Becontree Estate designed after Spanish Flu 'helped prevent Covid deaths'
- Credit: Valence House Museum/LBBD Archive
The design of Europe’s largest council estate, built in the aftermath of the Spanish flu pandemic, may have protected people living in the “Covid triangle”.
More than 100,000 people live on the Becontree Estate in Dagenham, which celebrates its 100th anniversary this year.
During the height of the second wave of coronavirus, Barking and Dagenham consistently recorded the highest infection rates in the country and the council estate was singled out as a particular hotspot.
The borough has seen 531 coronavirus-related deaths up to March 5 and more than 23,000 confirmed cases since the beginning of the pandemic.
However, while infection rates have been extremely high, deaths have been lower than other boroughs in the "triangle" - which encompasses Barking and Dagenham, Redbridge and Newham and was coined after the boroughs were hit hard by coronavirus.
You may also want to watch:
Redbridge has recorded 843 Covid-related deaths, Newham 762 and Havering 897.
The Becontree Estate accounts for almost half of Barking and Dagenham’s population, yet it has seen fewer Covid-related fatalities according to ONS data, with 107 up until February 1.
- 1 Drivers escape injury in Dagenham crash
- 2 Eid prayer recited outside Barking Town Hall as groups call for more worship spaces
- 3 Man, 20, found stabbed in Barking
- 4 Antisocial behaviour patrols in Barking and Dagenham
- 5 Groomed girl speaks out after 'dangerous' Barking dealer who dealt Class A drugs in East End is jailed
- 6 Former east London police sergeant sentenced after pleading guilty to harassment
- 7 'Singling out developers to sort out the cladding scandal'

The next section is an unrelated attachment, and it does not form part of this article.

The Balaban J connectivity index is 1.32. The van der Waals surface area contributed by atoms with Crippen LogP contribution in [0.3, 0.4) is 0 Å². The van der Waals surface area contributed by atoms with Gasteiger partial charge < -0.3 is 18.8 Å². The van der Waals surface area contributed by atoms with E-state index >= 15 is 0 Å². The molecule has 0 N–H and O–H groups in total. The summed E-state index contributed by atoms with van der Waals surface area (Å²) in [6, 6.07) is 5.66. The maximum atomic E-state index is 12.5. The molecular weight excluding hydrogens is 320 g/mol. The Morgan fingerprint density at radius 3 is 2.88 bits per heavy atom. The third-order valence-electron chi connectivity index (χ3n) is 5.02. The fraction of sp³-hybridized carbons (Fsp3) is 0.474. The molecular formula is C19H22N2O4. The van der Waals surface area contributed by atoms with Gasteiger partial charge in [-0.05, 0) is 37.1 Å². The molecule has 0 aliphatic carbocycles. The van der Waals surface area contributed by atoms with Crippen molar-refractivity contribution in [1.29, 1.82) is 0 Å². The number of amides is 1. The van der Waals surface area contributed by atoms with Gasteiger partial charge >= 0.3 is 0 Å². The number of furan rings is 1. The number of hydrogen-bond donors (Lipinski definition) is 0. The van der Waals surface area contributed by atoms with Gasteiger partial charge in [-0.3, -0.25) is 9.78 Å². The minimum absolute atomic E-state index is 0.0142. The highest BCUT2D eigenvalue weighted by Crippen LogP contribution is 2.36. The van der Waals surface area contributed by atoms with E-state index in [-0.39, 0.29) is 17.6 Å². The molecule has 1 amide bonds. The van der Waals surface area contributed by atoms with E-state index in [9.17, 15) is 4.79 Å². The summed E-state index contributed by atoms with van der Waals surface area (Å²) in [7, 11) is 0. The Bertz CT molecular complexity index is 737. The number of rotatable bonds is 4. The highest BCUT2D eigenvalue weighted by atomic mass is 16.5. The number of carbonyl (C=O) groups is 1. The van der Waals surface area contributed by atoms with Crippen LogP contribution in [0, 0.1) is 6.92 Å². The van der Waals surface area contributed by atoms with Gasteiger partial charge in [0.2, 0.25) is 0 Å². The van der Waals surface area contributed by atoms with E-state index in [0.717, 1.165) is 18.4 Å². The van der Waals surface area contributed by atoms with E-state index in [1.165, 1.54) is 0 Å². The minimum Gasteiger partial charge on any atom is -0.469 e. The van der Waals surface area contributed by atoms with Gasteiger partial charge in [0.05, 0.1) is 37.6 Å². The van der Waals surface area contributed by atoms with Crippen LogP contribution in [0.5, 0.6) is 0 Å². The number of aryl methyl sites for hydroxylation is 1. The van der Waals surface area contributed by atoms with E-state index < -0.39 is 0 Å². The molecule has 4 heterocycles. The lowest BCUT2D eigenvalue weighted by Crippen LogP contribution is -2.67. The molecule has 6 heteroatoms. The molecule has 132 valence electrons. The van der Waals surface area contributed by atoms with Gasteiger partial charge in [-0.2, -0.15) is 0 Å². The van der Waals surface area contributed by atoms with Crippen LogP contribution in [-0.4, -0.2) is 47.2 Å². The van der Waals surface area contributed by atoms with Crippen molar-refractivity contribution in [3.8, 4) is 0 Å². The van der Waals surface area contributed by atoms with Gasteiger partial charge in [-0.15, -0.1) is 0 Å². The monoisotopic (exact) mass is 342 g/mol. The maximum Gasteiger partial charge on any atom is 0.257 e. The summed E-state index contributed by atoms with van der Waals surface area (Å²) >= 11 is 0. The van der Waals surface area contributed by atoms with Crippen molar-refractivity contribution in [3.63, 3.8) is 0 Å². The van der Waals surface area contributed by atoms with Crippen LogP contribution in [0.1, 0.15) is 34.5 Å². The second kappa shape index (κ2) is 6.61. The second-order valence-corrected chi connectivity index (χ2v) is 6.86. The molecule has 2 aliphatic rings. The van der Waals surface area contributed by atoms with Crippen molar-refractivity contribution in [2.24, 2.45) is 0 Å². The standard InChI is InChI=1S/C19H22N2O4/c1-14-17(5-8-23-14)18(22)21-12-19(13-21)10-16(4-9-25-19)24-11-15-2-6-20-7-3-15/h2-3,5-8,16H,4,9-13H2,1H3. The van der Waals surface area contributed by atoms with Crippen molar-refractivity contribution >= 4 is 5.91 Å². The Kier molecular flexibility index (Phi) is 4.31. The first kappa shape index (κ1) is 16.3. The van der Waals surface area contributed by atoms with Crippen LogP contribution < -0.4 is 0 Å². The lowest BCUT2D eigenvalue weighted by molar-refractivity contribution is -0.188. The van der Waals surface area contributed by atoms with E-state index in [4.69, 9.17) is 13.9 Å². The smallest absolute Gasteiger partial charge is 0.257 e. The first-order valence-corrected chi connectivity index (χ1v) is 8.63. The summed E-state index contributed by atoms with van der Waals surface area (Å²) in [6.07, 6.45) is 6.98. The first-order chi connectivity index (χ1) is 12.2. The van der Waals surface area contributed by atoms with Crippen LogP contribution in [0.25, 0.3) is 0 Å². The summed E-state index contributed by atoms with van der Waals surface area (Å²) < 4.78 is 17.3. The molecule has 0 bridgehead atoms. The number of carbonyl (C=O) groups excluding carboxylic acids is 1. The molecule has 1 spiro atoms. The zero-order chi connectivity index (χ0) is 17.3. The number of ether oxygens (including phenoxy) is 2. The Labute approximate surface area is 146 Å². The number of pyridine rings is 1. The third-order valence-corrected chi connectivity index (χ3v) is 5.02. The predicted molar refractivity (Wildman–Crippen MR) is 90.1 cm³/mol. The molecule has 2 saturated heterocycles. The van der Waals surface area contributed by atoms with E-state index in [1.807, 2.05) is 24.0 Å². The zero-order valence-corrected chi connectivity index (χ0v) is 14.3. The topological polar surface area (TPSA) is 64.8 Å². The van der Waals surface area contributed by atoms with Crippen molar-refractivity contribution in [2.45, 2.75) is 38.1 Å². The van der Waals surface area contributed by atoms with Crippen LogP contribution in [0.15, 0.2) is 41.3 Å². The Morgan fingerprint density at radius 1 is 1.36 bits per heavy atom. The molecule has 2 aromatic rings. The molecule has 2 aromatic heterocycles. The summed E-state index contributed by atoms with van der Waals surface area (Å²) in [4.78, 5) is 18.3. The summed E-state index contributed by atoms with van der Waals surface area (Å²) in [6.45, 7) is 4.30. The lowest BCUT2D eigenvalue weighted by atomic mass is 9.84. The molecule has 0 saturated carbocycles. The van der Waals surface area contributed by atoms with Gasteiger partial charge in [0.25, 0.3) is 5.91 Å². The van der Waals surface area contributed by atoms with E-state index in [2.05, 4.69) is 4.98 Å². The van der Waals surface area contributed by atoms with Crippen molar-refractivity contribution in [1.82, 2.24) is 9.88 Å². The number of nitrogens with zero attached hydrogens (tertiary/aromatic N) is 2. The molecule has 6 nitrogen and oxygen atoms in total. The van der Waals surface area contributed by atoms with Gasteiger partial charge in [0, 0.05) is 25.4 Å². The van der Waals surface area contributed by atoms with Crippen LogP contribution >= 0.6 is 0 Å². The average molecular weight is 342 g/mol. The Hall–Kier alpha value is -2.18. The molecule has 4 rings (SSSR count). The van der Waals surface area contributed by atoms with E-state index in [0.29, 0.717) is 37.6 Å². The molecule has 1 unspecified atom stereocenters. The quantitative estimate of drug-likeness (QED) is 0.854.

- 8 'Love Island promo' spotted filming in Barking
- 9 Teen 'robbed at knifepoint' in Chadwell Heath
- 10 Man stabbed in front of son, 12, in 'unprovoked, violent' attack in Barking
Council leader Darren Rodwell said the estate’s low-rise design, large open spaces and individual homes meant people could isolate more easily.
Cllr Rodwell, who lives on the estate, said: “The people who live on Becontree are good working class Dagenham residents who have those key worker jobs. Cases exploded during the second wave because they had no choice but to travel into those hotspots on public transport. Many had to go to work because they couldn’t afford not to.”
At the time it was built, Becontree was the most ambitious public housing project in the world, with the families of soldiers returning from the First World War granted priority.
Most were relocated from the slums of the East End, where Spanish Flu was rife, but Becontree offered residents gardens, indoor toilets and dozens of open public spaces.
In March 2020, the borough had 14,000 families on Universal Credit, today it is nearly 40,000.
Ilajn Cicek, who runs the Royal Fish Bar on the estate, said: “You can see people are struggling more. People who used to come in three times a week come in once a month now. People have less money. We all hope it gets better soon.”
Two thirds of the homes on the Becontree Estate are no longer under council control, having been purchased under Right to Buy.